The stock price of Zillow Group, Inc . ( NASDAQ:ZG ) has fallen 53% in the last six months, which may have put it on the buy list for bargain hunters. However, the stock is still trading on a price-to-earnings (or "P/E") ratio of 164.9x. That implies a lot of optimism amongst investors, and it’s worth considering whether that optimism is justified.
Zillow Group, which operates digital real estate platforms, was viewed as a beneficiary of ‘stay at home orders’ that came into effect starting in March 2020. There was some logic to this as the platform provides 3D online tours of properties to prospective buyers and renters. However, in reality revenues were little changed through most of 2020.
Before the pandemic, the share price was trading at around $50 a share, but by February this year it was above $200. It peaked at $212 and has been drifting lower ever since. Yet despite the share price halving the P/E ratio still suggests the market is expecting outstanding performance in the future. To put Zillow’s P/E ratio in perspective, half of the companies listed in the US are trading on P/E ratios of 18 or lower.
How Is Zillow Group's Growth Trending?
A P/E ratio of 164 doesn’t necessarily mean the stock is too expensive, but there should be some good reasons for such an optimistic outlook. We can start by looking at Zillow’s historical performance.
The following chart shows Zillow’s revenue, earnings and free cash flow going back to 2015. It illustrates the fact that revenue growth and margins have been somewhat erratic.
It’s worth mentioning that Zillow’s business has changed slightly in the last few years, as it has entered the mortgage business with Zillow Home Loans and begun to buy and sell properties with Zillow Offers. These changes have had the effect of increasing revenue, but put downward pressure on margins. Furthermore, these new segments are in a very early phase of growth which often results in ‘lumpy’ numbers.
In order to justify its P/E ratio, Zillow Group would need to produce outstanding growth well in excess of the market. Looking more closely at the forecasts for earnings, we see a very wide range of forecasts. The most bullish forecasts suggest trailing 12-month EPS will improve from $0.62 over the most recent 12-month period to $1.49 by the end of 2022 and $3.10 by 2023. Meanwhile the most pessimistic forecasts suggest earnings will once again deteriorate in 2022, and remain in negative territory until 2024.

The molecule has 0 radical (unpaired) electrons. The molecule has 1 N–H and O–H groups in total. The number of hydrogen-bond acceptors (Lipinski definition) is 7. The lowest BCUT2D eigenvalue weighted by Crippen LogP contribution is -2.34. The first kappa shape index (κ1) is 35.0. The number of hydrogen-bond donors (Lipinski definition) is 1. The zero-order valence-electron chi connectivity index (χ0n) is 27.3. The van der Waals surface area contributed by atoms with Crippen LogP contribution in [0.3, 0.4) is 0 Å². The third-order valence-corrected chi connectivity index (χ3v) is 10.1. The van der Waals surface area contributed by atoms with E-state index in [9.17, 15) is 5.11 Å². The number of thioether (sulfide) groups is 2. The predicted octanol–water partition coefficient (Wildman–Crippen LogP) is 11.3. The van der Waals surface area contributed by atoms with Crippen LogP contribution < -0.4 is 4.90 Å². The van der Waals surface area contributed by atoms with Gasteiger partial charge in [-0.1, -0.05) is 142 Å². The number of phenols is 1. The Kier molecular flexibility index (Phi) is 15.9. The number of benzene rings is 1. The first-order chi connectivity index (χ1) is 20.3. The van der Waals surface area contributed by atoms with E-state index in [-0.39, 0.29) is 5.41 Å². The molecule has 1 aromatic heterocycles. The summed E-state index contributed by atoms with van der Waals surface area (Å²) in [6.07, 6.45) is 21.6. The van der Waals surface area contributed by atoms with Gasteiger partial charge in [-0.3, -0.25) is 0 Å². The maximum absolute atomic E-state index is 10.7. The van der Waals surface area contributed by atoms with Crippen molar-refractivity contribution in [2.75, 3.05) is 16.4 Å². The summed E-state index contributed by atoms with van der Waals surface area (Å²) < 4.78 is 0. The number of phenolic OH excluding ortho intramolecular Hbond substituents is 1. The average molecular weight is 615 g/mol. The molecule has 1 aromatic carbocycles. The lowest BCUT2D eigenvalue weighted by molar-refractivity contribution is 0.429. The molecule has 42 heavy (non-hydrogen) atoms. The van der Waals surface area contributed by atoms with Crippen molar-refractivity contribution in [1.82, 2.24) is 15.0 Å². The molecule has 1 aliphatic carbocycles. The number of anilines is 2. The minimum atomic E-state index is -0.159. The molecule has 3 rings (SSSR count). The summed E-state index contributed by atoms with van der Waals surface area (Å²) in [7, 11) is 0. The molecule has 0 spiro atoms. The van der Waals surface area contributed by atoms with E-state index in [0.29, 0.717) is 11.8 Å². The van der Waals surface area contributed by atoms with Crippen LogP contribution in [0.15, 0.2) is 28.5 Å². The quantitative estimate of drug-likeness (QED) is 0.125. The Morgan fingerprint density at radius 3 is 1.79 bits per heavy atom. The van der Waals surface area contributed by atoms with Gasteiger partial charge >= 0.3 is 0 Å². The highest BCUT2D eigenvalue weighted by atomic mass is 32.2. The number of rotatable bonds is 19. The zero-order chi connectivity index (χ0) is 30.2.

The Zillow Story vs the Data
As a company, Zillow has a lot going for it. It’s one of the most visited commercial websites in the US , and by far the most successful real estate website. The company has also had early success with Zillow Home Loans and Zillow Offers.
On the other hand, revenue and margins have been erratic. In the most recent quarter, the company’s net income was $9.6 million on revenue of $1.3 billion - a profit margin of 0.7%. Although home prices in the US are rising, inventory is low which may lead to lower volumes in the future.
The forward P/E looking out to 2023 with the most optimistic forecast of $3.10 in EPS, would be 32. So even in the most optimistic scenario it would be higher than the P/E of the average stock is now.
In summary, Zillow is a good story and the high P/E ratio reflects the fact that the market believes the story. But, at this stage the data doesn’t support the story. The market may or may not turn out to be right on this one - but the high P/E is a risk for investors.
Of course, there is a lot more to consider about the company, so we suggest you check out our latest analysis for Zillow Group .
If these risks are making you reconsider your opinion on Zillow Group , explore our interactive list of high quality stocks to get an idea of what else is out there.
Simply Wall St analyst Richard Bowman and Simply Wall St have no position in any of the companies mentioned. This article is general in nature. It does not constitute a recommendation to buy or sell any stock and does not take account of your objectives, or your financial situation. We aim to bring you long-term focused analysis driven by fundamental data. Note that our analysis may not factor in the latest price-sensitive company announcements or qualitative material.